Sickle Cell Disease and Sickle Cell Trait are genetically inherited conditions that are passed down from parent to child. Sickle Cell Disease affects one of every 500 African-American births and about one out of every 36,000 Hispanic-American births. Individuals with Sickle Cell Disease are susceptible to complications such as a crisis (pain that can begin suddenly and last several hours to several days), infection, eye disease and/or stroke.
Easterseals of Northeast Central Florida’s Sickle Cell Program provides case management services and education for residents of any age who have this form of anemia; residents who may be at risk for Sickle Cell Trait in Volusia County; or those who live, work or play with individuals with Sickle Cell.
Easterseals offers residents and those diagnosed with Sickle Cell Disease educational sessions through its Sickle Cell Program to help them understand the implications of Sickle Cell Trait and how it may impact lifelong health and well-being. Individual case management, provided by a registered nurse, works to increase an individual’s (or their parent’s) understanding of the disease, too. This understanding leads to a healthier life and improved self-care.
Community groups, health fairs, schools and other interested organizations are invited to receive Easterseals’ educational information about the Sickle Cell Program, which can include materials and/or presentations.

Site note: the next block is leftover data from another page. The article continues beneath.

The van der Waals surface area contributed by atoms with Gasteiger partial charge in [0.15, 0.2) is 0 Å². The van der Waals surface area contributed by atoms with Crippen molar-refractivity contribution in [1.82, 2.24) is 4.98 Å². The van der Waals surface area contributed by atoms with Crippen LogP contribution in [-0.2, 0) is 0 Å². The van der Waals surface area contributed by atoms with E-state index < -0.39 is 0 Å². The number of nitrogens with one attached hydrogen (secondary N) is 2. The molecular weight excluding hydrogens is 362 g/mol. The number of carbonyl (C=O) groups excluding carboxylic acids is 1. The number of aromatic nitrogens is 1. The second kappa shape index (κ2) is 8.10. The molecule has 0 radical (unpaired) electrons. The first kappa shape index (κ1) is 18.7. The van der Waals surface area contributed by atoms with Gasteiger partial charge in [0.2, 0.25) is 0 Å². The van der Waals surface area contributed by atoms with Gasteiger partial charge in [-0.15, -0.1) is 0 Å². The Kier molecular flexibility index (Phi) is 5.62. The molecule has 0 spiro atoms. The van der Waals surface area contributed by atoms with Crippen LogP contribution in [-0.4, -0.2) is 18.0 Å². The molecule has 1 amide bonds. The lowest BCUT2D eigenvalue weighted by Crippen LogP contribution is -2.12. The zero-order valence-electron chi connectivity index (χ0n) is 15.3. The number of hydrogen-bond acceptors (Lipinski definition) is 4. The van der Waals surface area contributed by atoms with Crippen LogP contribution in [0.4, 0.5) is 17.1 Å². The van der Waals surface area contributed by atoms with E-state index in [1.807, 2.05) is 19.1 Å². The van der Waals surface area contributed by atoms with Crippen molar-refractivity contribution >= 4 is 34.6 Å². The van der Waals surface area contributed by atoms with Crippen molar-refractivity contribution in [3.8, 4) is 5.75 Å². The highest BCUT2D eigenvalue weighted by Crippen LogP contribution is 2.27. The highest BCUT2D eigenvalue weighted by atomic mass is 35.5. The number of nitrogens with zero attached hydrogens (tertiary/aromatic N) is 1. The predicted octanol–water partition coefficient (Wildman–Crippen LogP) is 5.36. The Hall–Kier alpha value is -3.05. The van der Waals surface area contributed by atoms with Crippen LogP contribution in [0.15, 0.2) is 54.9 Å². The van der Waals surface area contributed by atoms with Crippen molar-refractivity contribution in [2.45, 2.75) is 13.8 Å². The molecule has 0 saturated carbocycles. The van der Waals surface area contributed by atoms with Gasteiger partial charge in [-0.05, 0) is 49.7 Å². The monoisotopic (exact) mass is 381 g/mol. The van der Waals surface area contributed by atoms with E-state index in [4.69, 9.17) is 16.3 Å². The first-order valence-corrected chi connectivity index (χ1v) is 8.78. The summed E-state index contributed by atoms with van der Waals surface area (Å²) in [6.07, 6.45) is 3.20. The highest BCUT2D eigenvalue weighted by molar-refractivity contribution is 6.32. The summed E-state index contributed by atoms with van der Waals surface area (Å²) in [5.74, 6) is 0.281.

Erika Wynn, a 2019 Honorary Ambassador with Easterseals’ Walk With Me spring fundraiser, is a local Sickle Cell Disease advocate who is actively involved in Easterseals’ Sickle Cell Program. Her experience with Sickle Cell has been supported by the Sickle Cell Program since she was a child.
“Sickle Cell has been an experience, and sometimes it becomes a big fear in my life, but this support group is here to help us understand each other’s situations,” said Erika. “Every case of Sickle Cell is not the same…and having Sickle Cell is not about being sick. It’s about knowing how to deal with things.
Said Erika: “I don’t want people’s sympathy, I just want them to understand.”
To learn more about Easterseals of North Central Florida’s Sickle Cell Program case management or educational offerings, call 386-589-3892 or read more about them online.
Fueled by the mission of taking on disability together, Easterseals organizations around the world bring awareness, treatment and advocacy to adults and children with disabilities in America.
The United States Government recognizes National Child Health Day every October 1 and stated in its 2018 Presidential Proclamation that “On Child Health Day, we renew our commitment to ensuring the health and well-being of our young people, who are the future of our great country. All children deserve to grow up in loving homes with parents or guardians who are dedicated to empowering them to live healthy, safe, and successful lives.”
Easterseals is a partner in making this vision a reality and achieves it by creating and managing programs and services that make profound, positive differences in people’s lives every day. Easterseals of Northeast Central Florida’s services can be organized by how they fit into the “Live, Learn, Work, Play, Act” model: